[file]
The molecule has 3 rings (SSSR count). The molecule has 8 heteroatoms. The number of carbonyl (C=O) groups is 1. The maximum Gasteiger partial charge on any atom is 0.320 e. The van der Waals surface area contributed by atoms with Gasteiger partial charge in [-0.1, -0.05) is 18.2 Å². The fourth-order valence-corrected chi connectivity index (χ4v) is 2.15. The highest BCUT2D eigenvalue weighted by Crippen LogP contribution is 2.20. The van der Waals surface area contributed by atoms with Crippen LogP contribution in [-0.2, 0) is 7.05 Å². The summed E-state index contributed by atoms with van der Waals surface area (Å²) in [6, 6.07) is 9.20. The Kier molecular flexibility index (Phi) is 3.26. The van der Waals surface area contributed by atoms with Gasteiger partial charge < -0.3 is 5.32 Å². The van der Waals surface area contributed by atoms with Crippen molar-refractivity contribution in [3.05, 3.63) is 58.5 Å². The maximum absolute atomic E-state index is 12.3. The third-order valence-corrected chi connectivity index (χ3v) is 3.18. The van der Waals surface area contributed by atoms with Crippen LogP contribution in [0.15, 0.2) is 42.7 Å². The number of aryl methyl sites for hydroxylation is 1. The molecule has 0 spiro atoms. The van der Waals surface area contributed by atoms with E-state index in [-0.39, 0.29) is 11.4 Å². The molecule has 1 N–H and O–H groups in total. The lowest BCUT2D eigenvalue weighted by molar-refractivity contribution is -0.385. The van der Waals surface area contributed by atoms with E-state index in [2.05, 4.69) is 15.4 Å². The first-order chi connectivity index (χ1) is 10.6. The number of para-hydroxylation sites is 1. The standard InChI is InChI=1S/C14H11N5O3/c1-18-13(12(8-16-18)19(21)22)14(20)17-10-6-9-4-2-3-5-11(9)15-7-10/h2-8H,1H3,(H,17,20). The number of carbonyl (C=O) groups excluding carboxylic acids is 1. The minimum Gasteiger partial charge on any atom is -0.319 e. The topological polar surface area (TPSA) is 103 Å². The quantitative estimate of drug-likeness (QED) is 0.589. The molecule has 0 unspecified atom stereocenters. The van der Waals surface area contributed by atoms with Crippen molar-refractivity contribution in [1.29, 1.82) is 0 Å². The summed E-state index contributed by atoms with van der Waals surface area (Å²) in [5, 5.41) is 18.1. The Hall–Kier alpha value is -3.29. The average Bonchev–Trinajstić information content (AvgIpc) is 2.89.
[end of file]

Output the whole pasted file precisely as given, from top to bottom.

The molecule has 3 rings (SSSR count). The molecule has 8 heteroatoms. The number of carbonyl (C=O) groups is 1. The maximum Gasteiger partial charge on any atom is 0.320 e. The van der Waals surface area contributed by atoms with Gasteiger partial charge in [-0.1, -0.05) is 18.2 Å². The fourth-order valence-corrected chi connectivity index (χ4v) is 2.15. The highest BCUT2D eigenvalue weighted by Crippen LogP contribution is 2.20. The van der Waals surface area contributed by atoms with Crippen LogP contribution in [-0.2, 0) is 7.05 Å². The summed E-state index contributed by atoms with van der Waals surface area (Å²) in [6, 6.07) is 9.20. The Kier molecular flexibility index (Phi) is 3.26. The van der Waals surface area contributed by atoms with Gasteiger partial charge < -0.3 is 5.32 Å². The van der Waals surface area contributed by atoms with Crippen molar-refractivity contribution in [3.05, 3.63) is 58.5 Å². The maximum absolute atomic E-state index is 12.3. The third-order valence-corrected chi connectivity index (χ3v) is 3.18. The van der Waals surface area contributed by atoms with Crippen LogP contribution in [0.15, 0.2) is 42.7 Å². The number of aryl methyl sites for hydroxylation is 1. The molecule has 0 spiro atoms. The van der Waals surface area contributed by atoms with E-state index in [-0.39, 0.29) is 11.4 Å². The molecule has 1 N–H and O–H groups in total. The lowest BCUT2D eigenvalue weighted by molar-refractivity contribution is -0.385. The van der Waals surface area contributed by atoms with E-state index in [2.05, 4.69) is 15.4 Å². The first-order chi connectivity index (χ1) is 10.6. The number of para-hydroxylation sites is 1. The standard InChI is InChI=1S/C14H11N5O3/c1-18-13(12(8-16-18)19(21)22)14(20)17-10-6-9-4-2-3-5-11(9)15-7-10/h2-8H,1H3,(H,17,20). The number of carbonyl (C=O) groups excluding carboxylic acids is 1. The minimum Gasteiger partial charge on any atom is -0.319 e. The topological polar surface area (TPSA) is 103 Å². The quantitative estimate of drug-likeness (QED) is 0.589. The molecule has 0 unspecified atom stereocenters. The van der Waals surface area contributed by atoms with Crippen molar-refractivity contribution in [1.29, 1.82) is 0 Å². The summed E-state index contributed by atoms with van der Waals surface area (Å²) in [5, 5.41) is 18.1. The Hall–Kier alpha value is -3.29. The average Bonchev–Trinajstić information content (AvgIpc) is 2.89.